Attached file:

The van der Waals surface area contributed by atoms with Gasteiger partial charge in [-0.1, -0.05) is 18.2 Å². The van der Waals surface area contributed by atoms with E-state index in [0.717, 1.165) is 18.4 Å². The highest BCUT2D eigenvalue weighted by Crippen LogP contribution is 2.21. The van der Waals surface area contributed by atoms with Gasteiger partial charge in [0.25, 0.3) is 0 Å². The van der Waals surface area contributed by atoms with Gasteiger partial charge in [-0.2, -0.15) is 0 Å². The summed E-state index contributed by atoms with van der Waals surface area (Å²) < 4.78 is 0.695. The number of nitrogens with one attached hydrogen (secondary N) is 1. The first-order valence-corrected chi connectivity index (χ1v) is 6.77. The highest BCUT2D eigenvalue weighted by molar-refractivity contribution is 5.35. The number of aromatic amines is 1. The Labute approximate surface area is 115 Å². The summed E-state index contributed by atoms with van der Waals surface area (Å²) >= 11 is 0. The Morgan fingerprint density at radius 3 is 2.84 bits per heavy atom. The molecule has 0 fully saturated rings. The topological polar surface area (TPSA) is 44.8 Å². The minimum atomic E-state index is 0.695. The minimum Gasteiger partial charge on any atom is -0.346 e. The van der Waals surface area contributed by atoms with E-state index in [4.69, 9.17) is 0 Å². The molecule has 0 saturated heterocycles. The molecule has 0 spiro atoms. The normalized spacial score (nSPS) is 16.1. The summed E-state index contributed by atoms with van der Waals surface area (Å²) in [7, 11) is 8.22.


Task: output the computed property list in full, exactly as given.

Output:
The van der Waals surface area contributed by atoms with Gasteiger partial charge in [-0.1, -0.05) is 18.2 Å². The van der Waals surface area contributed by atoms with E-state index in [0.717, 1.165) is 18.4 Å². The highest BCUT2D eigenvalue weighted by Crippen LogP contribution is 2.21. The van der Waals surface area contributed by atoms with Gasteiger partial charge in [0.25, 0.3) is 0 Å². The van der Waals surface area contributed by atoms with Gasteiger partial charge in [-0.2, -0.15) is 0 Å². The summed E-state index contributed by atoms with van der Waals surface area (Å²) < 4.78 is 0.695. The number of nitrogens with one attached hydrogen (secondary N) is 1. The first-order valence-corrected chi connectivity index (χ1v) is 6.77. The highest BCUT2D eigenvalue weighted by molar-refractivity contribution is 5.35. The number of aromatic amines is 1. The Labute approximate surface area is 115 Å². The summed E-state index contributed by atoms with van der Waals surface area (Å²) >= 11 is 0. The Morgan fingerprint density at radius 3 is 2.84 bits per heavy atom. The molecule has 0 fully saturated rings. The topological polar surface area (TPSA) is 44.8 Å². The minimum atomic E-state index is 0.695. The minimum Gasteiger partial charge on any atom is -0.346 e. The van der Waals surface area contributed by atoms with E-state index in [4.69, 9.17) is 0 Å². The molecule has 0 saturated heterocycles. The molecule has 0 spiro atoms. The normalized spacial score (nSPS) is 16.1. The summed E-state index contributed by atoms with van der Waals surface area (Å²) in [7, 11) is 8.22.